Suppose you have an array of letters, and a word, and you need a little JavaScript code which answers the question: “Does this word start with any of the letters in my array?”. As an example, suppose the word is "aardvark" and your array is an array of vowels: ["a", "e", "i", "o", "u"]. At a glance, you can say that"aardvark" does start with the vowel “a”, so the answer to the question is yes.

Now you need to write the JavaScript code which will do the work for you, for any word at all.

First, you can use the fact that the JavaScript String type has a method startsWith1 which returns true if the string starts with the input value.

For example:

let value = "aardvark".startsWith("a");
console.log(value); // prints "true"

That’s a good start. Now we need to check all the vowels in our array. There’s a very handy Array method, some2, which can be used for this purpose. Let’s look at how it works for this example:

let vowels = ["a", "e", "i", "o", "u"];
let value1 = vowels.some(function(vowel) {
    return "aardvark".startsWith(vowel);

The way this code works is that some evaluates the passed in callback function for every vowel in the array until it finds one which returns true (or more correctly, a “truthy” value3). Then, it stops, and doesn’t look at any more vowels in the array – the output of the method is true. If the function never returns true – for example, if we replaced “aardvark” with “camel” – then the output of some would be false.

Let’s rework this code so that it can be easily reused for any word:

let startsWithVowel = function(word) {
    return vowels.some(function(vowel) {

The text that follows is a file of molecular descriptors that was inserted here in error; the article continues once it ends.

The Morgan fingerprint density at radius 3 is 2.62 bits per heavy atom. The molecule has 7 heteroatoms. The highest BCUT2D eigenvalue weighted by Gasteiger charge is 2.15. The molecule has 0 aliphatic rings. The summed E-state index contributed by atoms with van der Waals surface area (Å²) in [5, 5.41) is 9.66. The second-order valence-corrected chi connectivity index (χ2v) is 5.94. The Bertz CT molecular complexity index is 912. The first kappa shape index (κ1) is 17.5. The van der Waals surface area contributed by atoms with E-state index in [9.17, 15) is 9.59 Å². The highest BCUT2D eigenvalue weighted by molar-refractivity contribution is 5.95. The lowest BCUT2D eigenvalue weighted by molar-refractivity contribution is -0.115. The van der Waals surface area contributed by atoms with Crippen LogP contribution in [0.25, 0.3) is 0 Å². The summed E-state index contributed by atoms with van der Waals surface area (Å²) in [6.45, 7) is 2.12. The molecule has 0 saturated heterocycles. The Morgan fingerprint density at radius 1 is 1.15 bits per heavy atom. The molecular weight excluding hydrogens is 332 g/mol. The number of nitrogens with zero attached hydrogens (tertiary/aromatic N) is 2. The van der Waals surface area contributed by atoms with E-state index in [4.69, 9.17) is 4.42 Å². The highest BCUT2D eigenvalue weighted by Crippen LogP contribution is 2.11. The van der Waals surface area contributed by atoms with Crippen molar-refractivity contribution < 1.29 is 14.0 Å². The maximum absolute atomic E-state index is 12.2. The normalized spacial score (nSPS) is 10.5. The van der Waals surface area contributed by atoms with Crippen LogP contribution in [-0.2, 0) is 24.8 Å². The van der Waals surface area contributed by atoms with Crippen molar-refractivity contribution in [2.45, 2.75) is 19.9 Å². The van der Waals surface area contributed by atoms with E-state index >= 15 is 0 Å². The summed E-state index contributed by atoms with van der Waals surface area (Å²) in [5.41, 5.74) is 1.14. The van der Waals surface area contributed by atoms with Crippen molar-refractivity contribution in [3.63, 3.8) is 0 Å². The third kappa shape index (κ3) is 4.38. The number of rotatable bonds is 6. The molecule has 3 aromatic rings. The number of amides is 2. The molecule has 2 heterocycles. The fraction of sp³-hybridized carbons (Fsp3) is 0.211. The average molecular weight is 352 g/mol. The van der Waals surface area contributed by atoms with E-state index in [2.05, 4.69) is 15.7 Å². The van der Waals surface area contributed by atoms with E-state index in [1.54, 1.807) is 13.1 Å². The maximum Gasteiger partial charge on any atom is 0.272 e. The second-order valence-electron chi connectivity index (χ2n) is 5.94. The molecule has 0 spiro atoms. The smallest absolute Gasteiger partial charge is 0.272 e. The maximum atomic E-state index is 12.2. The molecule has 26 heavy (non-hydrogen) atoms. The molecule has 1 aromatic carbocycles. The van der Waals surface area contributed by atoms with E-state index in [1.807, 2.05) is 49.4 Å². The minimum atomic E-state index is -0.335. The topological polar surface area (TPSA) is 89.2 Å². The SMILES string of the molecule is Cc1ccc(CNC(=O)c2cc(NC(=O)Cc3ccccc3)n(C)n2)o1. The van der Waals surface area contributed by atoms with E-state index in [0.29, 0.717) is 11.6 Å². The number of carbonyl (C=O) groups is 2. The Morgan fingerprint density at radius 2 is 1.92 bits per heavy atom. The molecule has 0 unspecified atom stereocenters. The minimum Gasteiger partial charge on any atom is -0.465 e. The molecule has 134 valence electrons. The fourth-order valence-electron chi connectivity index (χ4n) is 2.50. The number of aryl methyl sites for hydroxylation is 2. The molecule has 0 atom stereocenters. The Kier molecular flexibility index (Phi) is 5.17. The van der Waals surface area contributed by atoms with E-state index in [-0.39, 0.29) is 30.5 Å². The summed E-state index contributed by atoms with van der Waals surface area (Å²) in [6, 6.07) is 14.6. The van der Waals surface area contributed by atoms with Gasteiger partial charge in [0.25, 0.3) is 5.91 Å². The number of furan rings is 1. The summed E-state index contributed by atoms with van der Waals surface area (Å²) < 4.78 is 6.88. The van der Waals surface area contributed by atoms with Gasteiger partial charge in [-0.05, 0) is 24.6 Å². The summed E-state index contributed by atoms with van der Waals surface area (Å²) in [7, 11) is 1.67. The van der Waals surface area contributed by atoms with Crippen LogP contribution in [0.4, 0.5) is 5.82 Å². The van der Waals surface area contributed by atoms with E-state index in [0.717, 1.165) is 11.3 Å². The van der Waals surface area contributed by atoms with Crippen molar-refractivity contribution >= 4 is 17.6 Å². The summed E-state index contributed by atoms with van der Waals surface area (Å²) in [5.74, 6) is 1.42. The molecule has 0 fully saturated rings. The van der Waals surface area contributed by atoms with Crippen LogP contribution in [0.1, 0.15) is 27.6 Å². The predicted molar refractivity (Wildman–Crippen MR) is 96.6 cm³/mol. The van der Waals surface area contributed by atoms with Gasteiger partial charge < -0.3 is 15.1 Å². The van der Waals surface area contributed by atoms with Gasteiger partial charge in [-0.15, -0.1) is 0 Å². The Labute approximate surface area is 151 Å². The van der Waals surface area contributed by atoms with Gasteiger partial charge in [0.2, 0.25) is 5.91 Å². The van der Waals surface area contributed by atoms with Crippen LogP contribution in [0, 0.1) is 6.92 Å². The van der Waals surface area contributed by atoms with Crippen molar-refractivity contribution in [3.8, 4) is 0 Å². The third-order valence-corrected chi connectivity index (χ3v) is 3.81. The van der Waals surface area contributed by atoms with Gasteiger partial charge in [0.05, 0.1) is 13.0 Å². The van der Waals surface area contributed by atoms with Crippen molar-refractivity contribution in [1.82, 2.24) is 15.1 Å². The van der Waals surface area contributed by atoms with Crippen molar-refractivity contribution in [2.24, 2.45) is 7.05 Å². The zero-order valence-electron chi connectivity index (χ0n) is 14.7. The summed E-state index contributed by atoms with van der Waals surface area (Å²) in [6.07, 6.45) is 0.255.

return word.startsWith(vowel);

Then you can test this for any word you want. For example, open Chrome browser, open the JavaScript console4 by typing Ctrl+Shift+J, and type in the above code to define your function. Then you can test the function manually with different inputs, like this:

> startsWithVowel("umbrella");
> startsWithVowel("camel");

The cool part about the implementation of startsWithVowel is that it won’t perform word.startsWith(vowel) on every single element in the array if it doesn’t need to do so. It only evaluates this until it finds an element which causes word.startsWith(vowel) to return true. In the case of “aardvark”, that’s the very first element.

You may be wondering “why do I have to use this Array.some method? I could have used a for loop.” Yup, you’re right. Here’s a different implementation which uses a for loop to do the same thing:

let startsWithVowelLoop = function(word) {
    let l = vowels.length;
    let result = false;
    for (let i = 0; i < l; i++) {
        if (word.startsWith(vowels[i])) {
            result = true;
    return result;

When I was first introduced to the some method, I had the same doubts. Why use this method to do something that I already knew how to do perfectly well with a loop? There are a couple of reasons. First, the code is shorter when written using the some method. That’s not such a big deal; sometimes short code is harder to read. However, in my opinion, it’s actually easier to read the implementation of startsWithVowel. My eye goes straight to some, and I know that method will just look for “some” value which satisfies the condition in the callback function. It’s also important that you’re going to find code like this all over the place, these days. Since you have to know what it means, it helps to use it in order to get comfortable with it.

In my next blog post, I’ll explore the performance differences between the for loop and the Array.some method5.